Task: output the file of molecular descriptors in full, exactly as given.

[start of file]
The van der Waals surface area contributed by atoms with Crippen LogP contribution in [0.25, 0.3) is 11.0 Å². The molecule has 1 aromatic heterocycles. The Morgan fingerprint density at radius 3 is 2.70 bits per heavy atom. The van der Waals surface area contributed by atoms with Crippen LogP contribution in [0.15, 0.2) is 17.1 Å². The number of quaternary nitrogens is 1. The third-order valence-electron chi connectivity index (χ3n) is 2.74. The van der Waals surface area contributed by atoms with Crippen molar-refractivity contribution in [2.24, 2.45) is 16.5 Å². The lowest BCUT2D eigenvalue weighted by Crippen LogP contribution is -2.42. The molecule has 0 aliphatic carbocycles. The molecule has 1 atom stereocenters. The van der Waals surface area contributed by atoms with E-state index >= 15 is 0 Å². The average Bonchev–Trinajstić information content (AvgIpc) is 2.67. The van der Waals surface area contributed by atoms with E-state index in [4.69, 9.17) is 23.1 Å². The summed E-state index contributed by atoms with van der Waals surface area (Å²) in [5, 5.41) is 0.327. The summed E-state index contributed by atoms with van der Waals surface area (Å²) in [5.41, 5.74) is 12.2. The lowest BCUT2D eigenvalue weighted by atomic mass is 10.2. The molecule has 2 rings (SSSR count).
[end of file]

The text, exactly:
The van der Waals surface area contributed by atoms with Crippen LogP contribution in [0.25, 0.3) is 11.0 Å². The molecule has 1 aromatic heterocycles. The Morgan fingerprint density at radius 3 is 2.70 bits per heavy atom. The van der Waals surface area contributed by atoms with Crippen LogP contribution in [0.15, 0.2) is 17.1 Å². The number of quaternary nitrogens is 1. The third-order valence-electron chi connectivity index (χ3n) is 2.74. The van der Waals surface area contributed by atoms with Crippen molar-refractivity contribution in [2.24, 2.45) is 16.5 Å². The lowest BCUT2D eigenvalue weighted by Crippen LogP contribution is -2.42. The molecule has 0 aliphatic carbocycles. The molecule has 1 atom stereocenters. The van der Waals surface area contributed by atoms with E-state index >= 15 is 0 Å². The average Bonchev–Trinajstić information content (AvgIpc) is 2.67. The van der Waals surface area contributed by atoms with E-state index in [4.69, 9.17) is 23.1 Å². The summed E-state index contributed by atoms with van der Waals surface area (Å²) in [5, 5.41) is 0.327. The summed E-state index contributed by atoms with van der Waals surface area (Å²) in [5.41, 5.74) is 12.2. The lowest BCUT2D eigenvalue weighted by atomic mass is 10.2. The molecule has 2 rings (SSSR count).